Britain’s highest court on Wednesday blocked a $4-billion class action against Google that had accused the company of illegally tracking millions of iPhone users.
The Supreme Court said in a statement that its five judges “unanimously dismisses” the legal action brought by campaigners against the US-based tech giant on behalf of 4.4 million people in England and Wales.
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The “Google You Owe Us” association had sought compensation of £3 billion ($4 billion, 3.5 billion euros) after accusing the group of secretly tracking iPhone users’ internet activity.
A UK court had already dismissed the case in October 2018 but the judgement was overturned by the Court of Appeal, allowing the latest hearing to take place.
Judge George Leggatt, delivering the Supreme Court ruling, declared the intention to seek damages without proving financial loss or mental distress, was “unsustainable”.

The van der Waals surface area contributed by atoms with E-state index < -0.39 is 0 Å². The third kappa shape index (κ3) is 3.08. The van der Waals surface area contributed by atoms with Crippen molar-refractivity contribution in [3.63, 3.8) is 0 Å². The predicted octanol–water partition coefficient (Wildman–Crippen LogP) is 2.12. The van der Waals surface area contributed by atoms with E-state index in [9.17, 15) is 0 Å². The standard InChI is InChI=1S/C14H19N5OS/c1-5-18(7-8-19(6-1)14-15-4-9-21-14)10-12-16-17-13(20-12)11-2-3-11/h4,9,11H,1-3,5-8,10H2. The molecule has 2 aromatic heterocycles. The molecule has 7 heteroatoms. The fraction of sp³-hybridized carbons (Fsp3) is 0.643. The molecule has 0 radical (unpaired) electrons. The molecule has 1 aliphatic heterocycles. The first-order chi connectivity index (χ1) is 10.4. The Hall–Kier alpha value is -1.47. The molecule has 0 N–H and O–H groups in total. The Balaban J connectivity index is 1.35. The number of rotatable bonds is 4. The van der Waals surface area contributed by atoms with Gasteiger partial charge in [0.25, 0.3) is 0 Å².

The association had accused Google of circumventing iPhone security options and collecting personal data between August 2011 and February 2012 using the smartphone’s Safari browser.
It claimed Google “illegally misused the data of millions of iPhone users” via the “clandestine tracking and collation” of information about internet usage on iPhones.
Google had yet to respond to its legal victory thanks to the Supreme Court concluding that the “unlawful processing” of data had not been proven.
“Google You Owe Us” described the verdict as a “bitter blow” to UK consumers.
“We are bitterly disappointed that the Supreme Court has failed to do enough to protect the public from Google and other big tech firms who break the law,” added lead claimant Richard Lloyd in a statement.